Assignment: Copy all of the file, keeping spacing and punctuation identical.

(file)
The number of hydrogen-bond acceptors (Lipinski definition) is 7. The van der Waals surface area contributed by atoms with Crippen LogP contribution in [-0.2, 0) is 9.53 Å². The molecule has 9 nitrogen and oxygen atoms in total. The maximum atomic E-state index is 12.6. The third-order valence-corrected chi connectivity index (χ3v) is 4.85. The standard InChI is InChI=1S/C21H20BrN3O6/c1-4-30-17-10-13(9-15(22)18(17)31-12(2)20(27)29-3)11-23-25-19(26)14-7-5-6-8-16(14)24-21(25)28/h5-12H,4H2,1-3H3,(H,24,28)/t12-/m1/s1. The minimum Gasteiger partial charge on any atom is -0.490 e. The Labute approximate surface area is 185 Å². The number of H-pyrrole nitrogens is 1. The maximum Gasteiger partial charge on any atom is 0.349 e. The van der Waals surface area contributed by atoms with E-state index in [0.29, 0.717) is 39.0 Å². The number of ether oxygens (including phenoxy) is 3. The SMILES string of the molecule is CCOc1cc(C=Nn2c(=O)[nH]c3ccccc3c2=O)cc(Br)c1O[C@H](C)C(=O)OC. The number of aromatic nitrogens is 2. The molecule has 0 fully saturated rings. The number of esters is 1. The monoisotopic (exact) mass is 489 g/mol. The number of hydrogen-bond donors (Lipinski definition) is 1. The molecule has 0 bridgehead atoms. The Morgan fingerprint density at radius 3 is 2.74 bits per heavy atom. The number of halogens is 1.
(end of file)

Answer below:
The number of hydrogen-bond acceptors (Lipinski definition) is 7. The van der Waals surface area contributed by atoms with Crippen LogP contribution in [-0.2, 0) is 9.53 Å². The molecule has 9 nitrogen and oxygen atoms in total. The maximum atomic E-state index is 12.6. The third-order valence-corrected chi connectivity index (χ3v) is 4.85. The standard InChI is InChI=1S/C21H20BrN3O6/c1-4-30-17-10-13(9-15(22)18(17)31-12(2)20(27)29-3)11-23-25-19(26)14-7-5-6-8-16(14)24-21(25)28/h5-12H,4H2,1-3H3,(H,24,28)/t12-/m1/s1. The minimum Gasteiger partial charge on any atom is -0.490 e. The Labute approximate surface area is 185 Å². The number of H-pyrrole nitrogens is 1. The maximum Gasteiger partial charge on any atom is 0.349 e. The van der Waals surface area contributed by atoms with E-state index in [0.29, 0.717) is 39.0 Å². The number of ether oxygens (including phenoxy) is 3. The SMILES string of the molecule is CCOc1cc(C=Nn2c(=O)[nH]c3ccccc3c2=O)cc(Br)c1O[C@H](C)C(=O)OC. The number of aromatic nitrogens is 2. The molecule has 0 fully saturated rings. The number of esters is 1. The monoisotopic (exact) mass is 489 g/mol. The number of hydrogen-bond donors (Lipinski definition) is 1. The molecule has 0 bridgehead atoms. The Morgan fingerprint density at radius 3 is 2.74 bits per heavy atom. The number of halogens is 1.